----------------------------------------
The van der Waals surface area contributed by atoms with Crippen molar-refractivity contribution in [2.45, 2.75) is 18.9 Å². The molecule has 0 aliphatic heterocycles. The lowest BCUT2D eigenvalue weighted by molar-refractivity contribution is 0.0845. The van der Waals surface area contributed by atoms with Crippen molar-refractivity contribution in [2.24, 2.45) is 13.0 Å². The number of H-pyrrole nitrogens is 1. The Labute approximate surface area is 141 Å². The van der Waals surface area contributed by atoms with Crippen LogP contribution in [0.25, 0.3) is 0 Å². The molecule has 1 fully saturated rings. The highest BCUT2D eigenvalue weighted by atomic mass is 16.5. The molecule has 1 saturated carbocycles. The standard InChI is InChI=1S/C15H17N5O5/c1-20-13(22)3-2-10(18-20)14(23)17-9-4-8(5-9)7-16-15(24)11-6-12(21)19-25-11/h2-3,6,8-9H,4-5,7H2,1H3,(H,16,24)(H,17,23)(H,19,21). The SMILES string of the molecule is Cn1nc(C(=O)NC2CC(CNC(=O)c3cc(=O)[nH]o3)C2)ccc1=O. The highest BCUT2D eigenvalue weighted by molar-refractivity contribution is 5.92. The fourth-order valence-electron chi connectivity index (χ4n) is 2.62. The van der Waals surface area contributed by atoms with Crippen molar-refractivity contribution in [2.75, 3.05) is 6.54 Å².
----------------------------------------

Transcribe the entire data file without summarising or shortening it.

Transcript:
The van der Waals surface area contributed by atoms with Crippen molar-refractivity contribution in [2.45, 2.75) is 18.9 Å². The molecule has 0 aliphatic heterocycles. The lowest BCUT2D eigenvalue weighted by molar-refractivity contribution is 0.0845. The van der Waals surface area contributed by atoms with Crippen molar-refractivity contribution in [2.24, 2.45) is 13.0 Å². The number of H-pyrrole nitrogens is 1. The Labute approximate surface area is 141 Å². The van der Waals surface area contributed by atoms with Crippen LogP contribution in [0.25, 0.3) is 0 Å². The molecule has 1 fully saturated rings. The highest BCUT2D eigenvalue weighted by atomic mass is 16.5. The molecule has 1 saturated carbocycles. The standard InChI is InChI=1S/C15H17N5O5/c1-20-13(22)3-2-10(18-20)14(23)17-9-4-8(5-9)7-16-15(24)11-6-12(21)19-25-11/h2-3,6,8-9H,4-5,7H2,1H3,(H,16,24)(H,17,23)(H,19,21). The SMILES string of the molecule is Cn1nc(C(=O)NC2CC(CNC(=O)c3cc(=O)[nH]o3)C2)ccc1=O. The highest BCUT2D eigenvalue weighted by molar-refractivity contribution is 5.92. The fourth-order valence-electron chi connectivity index (χ4n) is 2.62. The van der Waals surface area contributed by atoms with Crippen molar-refractivity contribution in [2.75, 3.05) is 6.54 Å².